Game Recaps

Saints 2018 Year in Review: Ryan Ramczyk

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Thanks, San Francisco.

By Chris Dunnells | CSC

Ryan Ramczyk was not the New Orleans Saints first choice with the 32nd pick in the 2017 NFL Draft. The Saints wanted Rueben Foster, but the San Francisco 49ers saved the Saints in that regards by selecting Foster with the 31st pick. The Saints then went to their back-up plan: offensive lineman Ryan Ramczyk.

It was a great selection for the Saints in hindsight. Ramczyk has continued to excel as a member of the Saints, and has been an ironhorse for the team, missing only one game in his first two years. Ramczyk battled a hand injury some in 2019, but was still a major asset to the Saints offense, both in the passing game and run game...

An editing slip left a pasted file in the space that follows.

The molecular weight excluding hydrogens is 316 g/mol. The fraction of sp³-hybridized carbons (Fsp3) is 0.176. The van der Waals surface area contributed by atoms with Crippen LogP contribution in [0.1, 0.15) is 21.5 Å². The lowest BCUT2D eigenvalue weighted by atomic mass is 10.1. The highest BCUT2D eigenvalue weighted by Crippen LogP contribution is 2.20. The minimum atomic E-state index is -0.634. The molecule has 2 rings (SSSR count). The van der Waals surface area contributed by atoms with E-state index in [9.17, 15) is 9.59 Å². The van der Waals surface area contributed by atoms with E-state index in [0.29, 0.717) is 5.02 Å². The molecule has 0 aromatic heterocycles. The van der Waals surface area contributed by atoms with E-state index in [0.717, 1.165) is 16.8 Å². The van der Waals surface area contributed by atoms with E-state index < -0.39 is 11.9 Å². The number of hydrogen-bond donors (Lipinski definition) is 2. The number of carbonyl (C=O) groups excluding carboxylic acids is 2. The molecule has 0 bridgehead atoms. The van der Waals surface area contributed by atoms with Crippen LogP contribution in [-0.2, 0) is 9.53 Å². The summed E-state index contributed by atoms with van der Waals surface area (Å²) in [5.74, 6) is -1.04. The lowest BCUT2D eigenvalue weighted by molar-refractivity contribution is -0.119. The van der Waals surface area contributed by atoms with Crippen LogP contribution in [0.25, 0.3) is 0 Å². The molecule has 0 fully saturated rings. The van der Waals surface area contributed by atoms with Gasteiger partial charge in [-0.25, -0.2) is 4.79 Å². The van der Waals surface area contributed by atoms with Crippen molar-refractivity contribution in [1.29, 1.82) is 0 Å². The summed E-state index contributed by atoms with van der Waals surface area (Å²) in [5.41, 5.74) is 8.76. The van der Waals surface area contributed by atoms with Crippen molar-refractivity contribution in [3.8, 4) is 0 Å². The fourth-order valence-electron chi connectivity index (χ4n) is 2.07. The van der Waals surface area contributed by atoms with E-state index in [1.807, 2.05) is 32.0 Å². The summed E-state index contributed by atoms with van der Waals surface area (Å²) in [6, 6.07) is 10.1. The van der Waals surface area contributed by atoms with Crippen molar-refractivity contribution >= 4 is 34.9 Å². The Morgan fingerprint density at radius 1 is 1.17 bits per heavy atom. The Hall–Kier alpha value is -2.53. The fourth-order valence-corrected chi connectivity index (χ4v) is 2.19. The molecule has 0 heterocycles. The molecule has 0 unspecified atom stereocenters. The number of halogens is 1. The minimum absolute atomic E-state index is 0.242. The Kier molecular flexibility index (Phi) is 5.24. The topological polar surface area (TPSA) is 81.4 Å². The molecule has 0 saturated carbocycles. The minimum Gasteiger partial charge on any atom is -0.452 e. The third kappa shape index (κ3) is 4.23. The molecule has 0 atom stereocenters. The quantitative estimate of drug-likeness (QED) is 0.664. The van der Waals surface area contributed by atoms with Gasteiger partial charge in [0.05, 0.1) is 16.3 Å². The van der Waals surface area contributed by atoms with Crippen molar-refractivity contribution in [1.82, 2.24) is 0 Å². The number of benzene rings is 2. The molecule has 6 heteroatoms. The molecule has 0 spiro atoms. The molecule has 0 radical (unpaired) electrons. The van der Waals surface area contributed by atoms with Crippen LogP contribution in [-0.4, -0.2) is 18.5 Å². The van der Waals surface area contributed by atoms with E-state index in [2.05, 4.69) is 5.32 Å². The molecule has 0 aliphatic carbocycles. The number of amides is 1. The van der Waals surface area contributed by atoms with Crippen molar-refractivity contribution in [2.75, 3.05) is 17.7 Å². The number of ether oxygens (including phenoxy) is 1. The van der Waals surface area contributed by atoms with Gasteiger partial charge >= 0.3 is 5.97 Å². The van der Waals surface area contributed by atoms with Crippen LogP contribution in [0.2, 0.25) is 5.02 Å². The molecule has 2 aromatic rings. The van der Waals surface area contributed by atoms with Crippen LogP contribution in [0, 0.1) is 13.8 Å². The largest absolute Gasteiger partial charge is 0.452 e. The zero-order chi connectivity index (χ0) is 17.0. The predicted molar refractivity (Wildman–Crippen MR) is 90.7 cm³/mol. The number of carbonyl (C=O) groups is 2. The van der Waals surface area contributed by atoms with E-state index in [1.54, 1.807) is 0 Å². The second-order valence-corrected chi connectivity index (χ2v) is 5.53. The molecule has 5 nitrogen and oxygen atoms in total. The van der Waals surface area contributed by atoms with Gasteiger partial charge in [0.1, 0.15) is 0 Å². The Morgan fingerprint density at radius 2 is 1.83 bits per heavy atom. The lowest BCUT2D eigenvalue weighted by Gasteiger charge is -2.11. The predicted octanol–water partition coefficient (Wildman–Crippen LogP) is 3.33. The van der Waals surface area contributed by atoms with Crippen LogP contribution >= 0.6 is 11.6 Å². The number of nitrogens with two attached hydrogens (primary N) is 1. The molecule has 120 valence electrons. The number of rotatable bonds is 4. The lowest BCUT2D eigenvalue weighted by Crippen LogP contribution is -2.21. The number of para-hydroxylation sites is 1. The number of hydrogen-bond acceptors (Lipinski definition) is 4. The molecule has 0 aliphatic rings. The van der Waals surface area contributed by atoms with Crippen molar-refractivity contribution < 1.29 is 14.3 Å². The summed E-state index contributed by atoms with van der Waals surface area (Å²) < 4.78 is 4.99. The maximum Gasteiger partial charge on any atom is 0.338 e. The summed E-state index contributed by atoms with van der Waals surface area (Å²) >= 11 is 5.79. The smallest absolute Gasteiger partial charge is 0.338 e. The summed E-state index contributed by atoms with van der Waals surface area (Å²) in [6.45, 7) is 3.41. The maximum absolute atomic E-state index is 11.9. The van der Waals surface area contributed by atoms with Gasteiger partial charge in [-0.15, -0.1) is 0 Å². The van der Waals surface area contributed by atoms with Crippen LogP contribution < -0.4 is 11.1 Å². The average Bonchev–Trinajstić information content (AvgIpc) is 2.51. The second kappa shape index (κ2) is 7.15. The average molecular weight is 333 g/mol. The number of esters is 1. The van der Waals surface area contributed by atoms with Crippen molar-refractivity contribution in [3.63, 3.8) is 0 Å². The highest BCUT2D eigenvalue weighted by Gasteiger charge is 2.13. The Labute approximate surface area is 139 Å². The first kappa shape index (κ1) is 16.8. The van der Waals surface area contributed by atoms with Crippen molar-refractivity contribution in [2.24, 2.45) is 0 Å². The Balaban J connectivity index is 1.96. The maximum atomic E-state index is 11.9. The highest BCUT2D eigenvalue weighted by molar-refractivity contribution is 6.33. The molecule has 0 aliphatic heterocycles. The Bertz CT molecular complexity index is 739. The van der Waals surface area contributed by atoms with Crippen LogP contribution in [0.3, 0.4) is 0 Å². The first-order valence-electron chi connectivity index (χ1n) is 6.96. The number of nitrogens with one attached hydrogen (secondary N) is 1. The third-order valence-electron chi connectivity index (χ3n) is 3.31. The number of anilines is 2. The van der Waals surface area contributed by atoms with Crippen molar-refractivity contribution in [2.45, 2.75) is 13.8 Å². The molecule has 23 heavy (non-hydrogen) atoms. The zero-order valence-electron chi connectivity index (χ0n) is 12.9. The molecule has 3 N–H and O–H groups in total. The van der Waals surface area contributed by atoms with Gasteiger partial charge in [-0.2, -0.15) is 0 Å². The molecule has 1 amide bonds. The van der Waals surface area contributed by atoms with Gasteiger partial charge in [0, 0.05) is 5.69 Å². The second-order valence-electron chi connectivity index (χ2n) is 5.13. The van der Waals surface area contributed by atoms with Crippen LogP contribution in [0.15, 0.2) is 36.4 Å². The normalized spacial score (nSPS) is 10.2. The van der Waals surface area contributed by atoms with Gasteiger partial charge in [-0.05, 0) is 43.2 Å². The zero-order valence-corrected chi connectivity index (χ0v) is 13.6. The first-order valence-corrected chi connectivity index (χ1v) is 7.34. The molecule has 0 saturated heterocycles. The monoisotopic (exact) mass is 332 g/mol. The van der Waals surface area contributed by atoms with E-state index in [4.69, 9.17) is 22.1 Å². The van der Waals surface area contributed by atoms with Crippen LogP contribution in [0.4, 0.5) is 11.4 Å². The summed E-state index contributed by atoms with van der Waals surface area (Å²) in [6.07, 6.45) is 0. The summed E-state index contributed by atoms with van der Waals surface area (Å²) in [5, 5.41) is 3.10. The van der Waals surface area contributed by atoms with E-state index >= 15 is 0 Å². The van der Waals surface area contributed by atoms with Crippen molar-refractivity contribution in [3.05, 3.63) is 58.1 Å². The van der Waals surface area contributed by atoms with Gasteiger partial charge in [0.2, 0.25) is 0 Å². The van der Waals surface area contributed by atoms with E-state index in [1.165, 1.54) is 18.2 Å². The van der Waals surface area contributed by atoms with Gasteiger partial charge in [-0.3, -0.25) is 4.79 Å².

Recap: Roger Goodell speaks in Atlanta, breaks silence on Rams-Saints no call

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Advocate Staff Report

Ten days passed without a peep from NFL Commissioner Roger Goodell since the infamous missed pass interference call that arguably cost the New Orleans Saints a trip to the Super Bowl. Goodell will almost certainly break the silence Wednesday at noon in Atlanta at his annual state-of-the-league address.

Goodell's Super Bowl-week address will not change the outcome of Los Angles Rams-Saints NFC Championship game. Officials failed to call interference or roughness penalties when a Rams player leveled a Saints receiver with a helmet-to-helmet hit at a crucial point in the in the final minutes of regulation time. The Rams won the Jan. 20 game in overtime and are set to play the New England Patriots in Sunday's Super Bowl. ...

The NFL quickly admitted the referees missed the call. Senior Vice President Al Riveron told head coach Sean Payton in a postgame phone call that pass interference should have been called. The league also fined Rams defense back Nickell Robey-Coleman for an illegal helmet-to-helmet hit on the play. ...

Full Story - The Advocate

Snap counts: Here are a few things that stood out for Saints in win over Eagles